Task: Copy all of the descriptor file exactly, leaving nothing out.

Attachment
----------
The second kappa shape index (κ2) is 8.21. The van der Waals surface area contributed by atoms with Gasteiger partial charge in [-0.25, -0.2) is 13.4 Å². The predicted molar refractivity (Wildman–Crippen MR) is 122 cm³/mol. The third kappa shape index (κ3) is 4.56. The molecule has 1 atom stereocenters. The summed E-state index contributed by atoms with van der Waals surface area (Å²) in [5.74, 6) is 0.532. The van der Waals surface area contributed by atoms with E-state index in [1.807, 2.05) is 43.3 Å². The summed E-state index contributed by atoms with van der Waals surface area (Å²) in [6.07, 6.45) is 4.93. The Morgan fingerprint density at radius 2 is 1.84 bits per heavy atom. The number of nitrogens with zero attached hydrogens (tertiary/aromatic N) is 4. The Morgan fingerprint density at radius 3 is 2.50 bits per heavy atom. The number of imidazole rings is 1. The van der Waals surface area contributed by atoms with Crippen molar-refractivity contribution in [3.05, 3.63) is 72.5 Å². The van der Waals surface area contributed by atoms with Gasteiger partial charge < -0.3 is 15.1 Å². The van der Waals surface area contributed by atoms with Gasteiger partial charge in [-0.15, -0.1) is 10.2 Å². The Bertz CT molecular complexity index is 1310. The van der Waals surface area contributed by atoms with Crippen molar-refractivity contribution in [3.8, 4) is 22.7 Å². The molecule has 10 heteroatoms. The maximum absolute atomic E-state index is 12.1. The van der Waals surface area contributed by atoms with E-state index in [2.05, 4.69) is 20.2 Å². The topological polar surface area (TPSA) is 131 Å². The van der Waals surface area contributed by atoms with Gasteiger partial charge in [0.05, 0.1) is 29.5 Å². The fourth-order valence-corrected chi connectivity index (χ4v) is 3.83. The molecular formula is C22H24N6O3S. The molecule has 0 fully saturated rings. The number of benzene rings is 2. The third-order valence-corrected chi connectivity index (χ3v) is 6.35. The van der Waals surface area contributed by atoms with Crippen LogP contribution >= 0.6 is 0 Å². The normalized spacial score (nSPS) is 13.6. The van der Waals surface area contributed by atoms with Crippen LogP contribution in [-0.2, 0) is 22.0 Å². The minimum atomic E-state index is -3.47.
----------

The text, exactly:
The second kappa shape index (κ2) is 8.21. The van der Waals surface area contributed by atoms with Gasteiger partial charge in [-0.25, -0.2) is 13.4 Å². The predicted molar refractivity (Wildman–Crippen MR) is 122 cm³/mol. The third kappa shape index (κ3) is 4.56. The molecule has 1 atom stereocenters. The summed E-state index contributed by atoms with van der Waals surface area (Å²) in [5.74, 6) is 0.532. The van der Waals surface area contributed by atoms with E-state index in [1.807, 2.05) is 43.3 Å². The summed E-state index contributed by atoms with van der Waals surface area (Å²) in [6.07, 6.45) is 4.93. The Morgan fingerprint density at radius 2 is 1.84 bits per heavy atom. The number of nitrogens with zero attached hydrogens (tertiary/aromatic N) is 4. The Morgan fingerprint density at radius 3 is 2.50 bits per heavy atom. The number of imidazole rings is 1. The van der Waals surface area contributed by atoms with Crippen molar-refractivity contribution in [3.05, 3.63) is 72.5 Å². The van der Waals surface area contributed by atoms with Gasteiger partial charge < -0.3 is 15.1 Å². The van der Waals surface area contributed by atoms with Gasteiger partial charge in [-0.15, -0.1) is 10.2 Å². The Bertz CT molecular complexity index is 1310. The van der Waals surface area contributed by atoms with Crippen molar-refractivity contribution in [3.8, 4) is 22.7 Å². The molecule has 10 heteroatoms. The maximum absolute atomic E-state index is 12.1. The van der Waals surface area contributed by atoms with E-state index in [2.05, 4.69) is 20.2 Å². The topological polar surface area (TPSA) is 131 Å². The van der Waals surface area contributed by atoms with Gasteiger partial charge in [0.05, 0.1) is 29.5 Å². The fourth-order valence-corrected chi connectivity index (χ4v) is 3.83. The molecular formula is C22H24N6O3S. The molecule has 0 fully saturated rings. The number of benzene rings is 2. The third-order valence-corrected chi connectivity index (χ3v) is 6.35. The van der Waals surface area contributed by atoms with Crippen LogP contribution >= 0.6 is 0 Å². The normalized spacial score (nSPS) is 13.6. The van der Waals surface area contributed by atoms with Crippen LogP contribution in [-0.2, 0) is 22.0 Å². The minimum atomic E-state index is -3.47.